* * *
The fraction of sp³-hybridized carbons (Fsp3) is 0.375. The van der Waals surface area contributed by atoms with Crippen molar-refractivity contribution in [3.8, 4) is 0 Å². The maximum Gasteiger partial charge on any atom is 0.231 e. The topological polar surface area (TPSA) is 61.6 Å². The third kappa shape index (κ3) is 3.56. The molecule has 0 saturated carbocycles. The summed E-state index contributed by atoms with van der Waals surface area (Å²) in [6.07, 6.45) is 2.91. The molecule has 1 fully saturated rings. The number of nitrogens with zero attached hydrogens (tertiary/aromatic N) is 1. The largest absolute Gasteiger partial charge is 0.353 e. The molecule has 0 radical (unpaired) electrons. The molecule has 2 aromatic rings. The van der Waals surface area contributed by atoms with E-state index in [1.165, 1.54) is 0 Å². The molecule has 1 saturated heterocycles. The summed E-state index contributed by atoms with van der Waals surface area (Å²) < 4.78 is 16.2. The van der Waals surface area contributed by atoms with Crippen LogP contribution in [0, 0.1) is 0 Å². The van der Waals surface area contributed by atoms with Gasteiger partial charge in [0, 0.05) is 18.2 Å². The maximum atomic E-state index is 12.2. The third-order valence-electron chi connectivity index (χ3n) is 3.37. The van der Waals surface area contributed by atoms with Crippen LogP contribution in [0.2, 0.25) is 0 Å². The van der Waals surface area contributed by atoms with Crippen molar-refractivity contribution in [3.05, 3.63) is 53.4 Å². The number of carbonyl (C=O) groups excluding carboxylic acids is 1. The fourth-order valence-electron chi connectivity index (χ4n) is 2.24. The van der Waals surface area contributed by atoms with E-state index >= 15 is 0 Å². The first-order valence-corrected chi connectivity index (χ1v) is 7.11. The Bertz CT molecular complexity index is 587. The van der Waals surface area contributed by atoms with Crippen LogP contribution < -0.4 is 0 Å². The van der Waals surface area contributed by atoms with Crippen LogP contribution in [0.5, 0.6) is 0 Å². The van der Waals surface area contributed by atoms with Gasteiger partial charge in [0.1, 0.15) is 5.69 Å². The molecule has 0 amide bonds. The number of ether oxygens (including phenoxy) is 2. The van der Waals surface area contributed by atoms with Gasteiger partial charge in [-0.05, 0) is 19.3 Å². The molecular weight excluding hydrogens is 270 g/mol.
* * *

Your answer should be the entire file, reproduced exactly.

The fraction of sp³-hybridized carbons (Fsp3) is 0.375. The van der Waals surface area contributed by atoms with Crippen molar-refractivity contribution in [3.8, 4) is 0 Å². The maximum Gasteiger partial charge on any atom is 0.231 e. The topological polar surface area (TPSA) is 61.6 Å². The third kappa shape index (κ3) is 3.56. The molecule has 0 saturated carbocycles. The summed E-state index contributed by atoms with van der Waals surface area (Å²) in [6.07, 6.45) is 2.91. The molecule has 1 fully saturated rings. The number of nitrogens with zero attached hydrogens (tertiary/aromatic N) is 1. The largest absolute Gasteiger partial charge is 0.353 e. The molecule has 0 radical (unpaired) electrons. The molecule has 2 aromatic rings. The van der Waals surface area contributed by atoms with E-state index in [1.165, 1.54) is 0 Å². The molecule has 1 saturated heterocycles. The summed E-state index contributed by atoms with van der Waals surface area (Å²) < 4.78 is 16.2. The van der Waals surface area contributed by atoms with Crippen LogP contribution in [0, 0.1) is 0 Å². The van der Waals surface area contributed by atoms with Gasteiger partial charge in [0, 0.05) is 18.2 Å². The maximum atomic E-state index is 12.2. The third-order valence-electron chi connectivity index (χ3n) is 3.37. The van der Waals surface area contributed by atoms with Crippen LogP contribution in [0.2, 0.25) is 0 Å². The van der Waals surface area contributed by atoms with Crippen molar-refractivity contribution in [3.05, 3.63) is 53.4 Å². The number of carbonyl (C=O) groups excluding carboxylic acids is 1. The fourth-order valence-electron chi connectivity index (χ4n) is 2.24. The van der Waals surface area contributed by atoms with E-state index >= 15 is 0 Å². The first-order valence-corrected chi connectivity index (χ1v) is 7.11. The Bertz CT molecular complexity index is 587. The van der Waals surface area contributed by atoms with Crippen LogP contribution < -0.4 is 0 Å². The van der Waals surface area contributed by atoms with Crippen LogP contribution in [0.5, 0.6) is 0 Å². The van der Waals surface area contributed by atoms with Gasteiger partial charge in [0.1, 0.15) is 5.69 Å². The molecule has 0 amide bonds. The number of ether oxygens (including phenoxy) is 2. The van der Waals surface area contributed by atoms with Gasteiger partial charge in [-0.05, 0) is 19.3 Å². The molecular weight excluding hydrogens is 270 g/mol.